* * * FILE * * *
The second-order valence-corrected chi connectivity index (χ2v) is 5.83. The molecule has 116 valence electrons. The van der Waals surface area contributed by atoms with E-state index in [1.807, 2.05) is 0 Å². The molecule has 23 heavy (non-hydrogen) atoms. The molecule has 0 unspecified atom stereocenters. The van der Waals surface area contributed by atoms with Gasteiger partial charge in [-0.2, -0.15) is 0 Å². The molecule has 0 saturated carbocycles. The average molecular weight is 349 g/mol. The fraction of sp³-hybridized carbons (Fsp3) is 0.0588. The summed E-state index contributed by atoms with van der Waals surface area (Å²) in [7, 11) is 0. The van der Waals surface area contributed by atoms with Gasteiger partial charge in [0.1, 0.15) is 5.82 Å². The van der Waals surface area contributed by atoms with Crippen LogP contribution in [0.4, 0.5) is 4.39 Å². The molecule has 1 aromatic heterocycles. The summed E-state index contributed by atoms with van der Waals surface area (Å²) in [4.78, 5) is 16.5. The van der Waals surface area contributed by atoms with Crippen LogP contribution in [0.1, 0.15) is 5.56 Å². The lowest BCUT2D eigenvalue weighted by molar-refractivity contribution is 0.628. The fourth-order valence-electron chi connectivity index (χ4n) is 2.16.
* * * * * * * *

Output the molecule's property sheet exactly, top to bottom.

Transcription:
The second-order valence-corrected chi connectivity index (χ2v) is 5.83. The molecule has 116 valence electrons. The van der Waals surface area contributed by atoms with E-state index in [1.807, 2.05) is 0 Å². The molecule has 23 heavy (non-hydrogen) atoms. The molecule has 0 unspecified atom stereocenters. The van der Waals surface area contributed by atoms with Gasteiger partial charge in [-0.2, -0.15) is 0 Å². The molecule has 0 saturated carbocycles. The average molecular weight is 349 g/mol. The fraction of sp³-hybridized carbons (Fsp3) is 0.0588. The summed E-state index contributed by atoms with van der Waals surface area (Å²) in [7, 11) is 0. The van der Waals surface area contributed by atoms with Gasteiger partial charge in [0.1, 0.15) is 5.82 Å². The van der Waals surface area contributed by atoms with Crippen LogP contribution in [0.4, 0.5) is 4.39 Å². The molecule has 1 aromatic heterocycles. The summed E-state index contributed by atoms with van der Waals surface area (Å²) in [4.78, 5) is 16.5. The van der Waals surface area contributed by atoms with Crippen LogP contribution in [0.1, 0.15) is 5.56 Å². The lowest BCUT2D eigenvalue weighted by molar-refractivity contribution is 0.628. The fourth-order valence-electron chi connectivity index (χ4n) is 2.16.